Colleggiata, Announcement of Death to St Fina, by Domenico Ghirlandaio

Obsequies of St Fina (detail) , 1473-75


Domenico Ghirlandaio, The Birth of the Baptist

Domenico Ghirlandaio, The Birth of the Baptist, fresco in the Cappella Tornabuoni, Santa Maria Novella, Firenze
Domenico Ghirlandaio, The Birth of the Baptist, fresco in the Cappella Tornabuoni, Santa Maria Novella, Firenze

On the other wall are stories of S. John, and in the first is Zacharias sacrificing in the Temple, when the Angel appears to him and makes him dumb for his unbelief. In this scene, showing how sacrifices in temples are ever attended by a throng of the most distinguished men, and wishing to make it as honourable as he was able, he portrayed a good number of the Florentine citizens who then governed that State, particularly all those of the house of Tornabuoni, both young and old. Besides this, in order to show that his age was rich in every sort of talent, above all in learning, he made a group of four half-length figures conversing together at the foot of the scene, representing the most learned men then to be found in Florence. The first of these, who is wearing the dress of a Canon, is Messer Marsilio Ficino; the second, in a red mantle, with a black band round his neck, is Cristofano Landino; the figure turning towards him is Demetrius the Greek; and he who is standing between them, with one hand slightly raised, is Messer Angelo Poliziano; and all are very lifelike and vivacious. In the second scene, next to this, there follows the Visitation of Our Lady to S. Elizabeth, with a company of many women dressed in costumes of those times, among whom is a portrait of Ginevra de' Benci, then a most beautiful maiden. In the[Pg 228] third, above the first, is the birth of S. John, wherein there is a very beautiful scene, for while S. Elizabeth is lying in bed, and certain neighbours come to see her, and the nurse is seated suckling the infant, one woman is joyfully demanding it from her, that she may show to the others what an unexampled feat the mistress of the house has performed in her old age. Finally, there is a woman, who is very beautiful, bringing fruits and flasks from the country, according to the Florentine custom. In the fourth scene, next to this, is Zacharias, still dumb, marvelling—but with undaunted heart—that this child should have been born to him; and while they keep asking him about the name, he is writing on his knee, with his eyes fixed on his son, whom a woman who has knelt down before him is holding reverently in her arms, and he is tracing with his pen on the paper, "John shall be his name," to the no little marvel of many other figures, who appear to be in doubt whether the thing be true or not. There follows in the fifth his preaching to the multitude, in which scene there is shown that attention which the populace ever gives when hearing new things, particularly in the heads of the Scribes, who, while listening to John, appear from a certain expression of countenance to be deriding his law, and even to hate it; and there are seen many men and women, variously attired, both standing and seated. In the sixth S. John is seen baptizing Christ, in whose reverent expression Domenico showed very clearly the faith that should be placed in such a Sacrament. And since this did not fail to achieve a very great effect, he depicted many already naked and barefooted, waiting to be baptized, and revealing faith and willingness carved in their faces; and one among them, who is taking off his shoe, personifies readiness itself. In the last, which is in the arch next to the vaulting, are the sumptuous Feast of Herod and the Dance of Herodias, with an infinite number of servants performing various services in that scene; not to mention the grandeur of an edifice drawn in perspective, which proves the talent of Domenico no less clearly than do the other pictures.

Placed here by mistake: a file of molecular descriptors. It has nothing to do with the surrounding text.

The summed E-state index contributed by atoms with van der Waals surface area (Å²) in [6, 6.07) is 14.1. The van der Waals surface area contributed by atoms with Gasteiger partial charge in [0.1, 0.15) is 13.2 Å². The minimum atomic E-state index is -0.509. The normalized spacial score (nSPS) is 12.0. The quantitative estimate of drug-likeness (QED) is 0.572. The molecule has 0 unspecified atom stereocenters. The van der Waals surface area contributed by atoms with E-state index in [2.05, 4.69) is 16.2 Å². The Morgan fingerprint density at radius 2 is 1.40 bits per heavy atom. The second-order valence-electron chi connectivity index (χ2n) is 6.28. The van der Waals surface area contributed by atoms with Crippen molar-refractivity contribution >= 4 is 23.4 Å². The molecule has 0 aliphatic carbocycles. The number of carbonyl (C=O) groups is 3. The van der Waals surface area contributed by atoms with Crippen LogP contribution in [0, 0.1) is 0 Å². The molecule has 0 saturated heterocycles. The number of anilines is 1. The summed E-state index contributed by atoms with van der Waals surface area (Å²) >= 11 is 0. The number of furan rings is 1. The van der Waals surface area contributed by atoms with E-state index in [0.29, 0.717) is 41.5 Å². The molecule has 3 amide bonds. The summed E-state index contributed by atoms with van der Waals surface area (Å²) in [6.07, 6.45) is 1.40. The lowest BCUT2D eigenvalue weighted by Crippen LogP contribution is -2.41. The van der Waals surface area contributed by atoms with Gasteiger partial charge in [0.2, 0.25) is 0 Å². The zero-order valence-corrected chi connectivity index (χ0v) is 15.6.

The panel, which stands by itself, he executed in distemper, as he did the other figures in the six pictures. Besides the Madonna, who is seated in the sky with the Child in her arms, and the other saints[Pg 229] who are round her, there are S. Laurence and S. Stephen, who are absolutely alive, with S. Vincent and S. Peter Martyr, who lack nothing save speech. It is true that a part of this panel remained unfinished in consequence of his death; but he had carried it so far on that there was nothing left to complete save certain figures on the back, where there is the Resurrection of Christ, with three figures in the other pictures, and the whole was afterwards finished by Benedetto and David Ghirlandajo, his brothers. This chapel was held to be a very beautiful work, grand, ornate, and lovely, through the vivacity of the colours, through the masterly finish in their application on the walls, and because very little retouching was done on the dry, not to mention the invention and the composition of the subjects. And in truth Domenico deserves the greatest praise on all accounts, particularly for the liveliness of the heads, which, being portrayed from nature, present to every eye most lifelike effigies of many distinguished persons.